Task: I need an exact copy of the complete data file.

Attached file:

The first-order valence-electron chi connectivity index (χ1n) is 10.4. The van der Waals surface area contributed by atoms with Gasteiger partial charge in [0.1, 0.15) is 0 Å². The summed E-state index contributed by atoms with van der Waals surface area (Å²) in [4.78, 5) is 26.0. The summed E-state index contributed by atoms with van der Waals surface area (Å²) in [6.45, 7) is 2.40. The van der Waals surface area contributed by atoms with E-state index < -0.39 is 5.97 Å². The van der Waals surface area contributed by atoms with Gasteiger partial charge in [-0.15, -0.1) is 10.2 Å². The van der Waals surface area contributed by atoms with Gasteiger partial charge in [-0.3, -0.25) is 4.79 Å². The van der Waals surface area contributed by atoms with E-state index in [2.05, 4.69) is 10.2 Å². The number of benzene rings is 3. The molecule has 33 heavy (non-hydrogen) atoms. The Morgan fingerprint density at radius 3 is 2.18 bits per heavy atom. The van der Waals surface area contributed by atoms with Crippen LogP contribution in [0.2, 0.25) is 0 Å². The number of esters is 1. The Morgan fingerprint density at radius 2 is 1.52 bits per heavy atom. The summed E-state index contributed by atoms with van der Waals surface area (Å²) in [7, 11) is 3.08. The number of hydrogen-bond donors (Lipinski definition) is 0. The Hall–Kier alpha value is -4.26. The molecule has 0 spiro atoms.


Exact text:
The first-order valence-electron chi connectivity index (χ1n) is 10.4. The van der Waals surface area contributed by atoms with Gasteiger partial charge in [0.1, 0.15) is 0 Å². The summed E-state index contributed by atoms with van der Waals surface area (Å²) in [4.78, 5) is 26.0. The summed E-state index contributed by atoms with van der Waals surface area (Å²) in [6.45, 7) is 2.40. The van der Waals surface area contributed by atoms with E-state index < -0.39 is 5.97 Å². The van der Waals surface area contributed by atoms with Gasteiger partial charge in [-0.15, -0.1) is 10.2 Å². The van der Waals surface area contributed by atoms with Gasteiger partial charge in [-0.3, -0.25) is 4.79 Å². The van der Waals surface area contributed by atoms with E-state index in [2.05, 4.69) is 10.2 Å². The number of benzene rings is 3. The molecule has 33 heavy (non-hydrogen) atoms. The Morgan fingerprint density at radius 3 is 2.18 bits per heavy atom. The van der Waals surface area contributed by atoms with Crippen LogP contribution in [0.2, 0.25) is 0 Å². The number of esters is 1. The Morgan fingerprint density at radius 2 is 1.52 bits per heavy atom. The summed E-state index contributed by atoms with van der Waals surface area (Å²) in [7, 11) is 3.08. The number of hydrogen-bond donors (Lipinski definition) is 0. The Hall–Kier alpha value is -4.26. The molecule has 0 spiro atoms.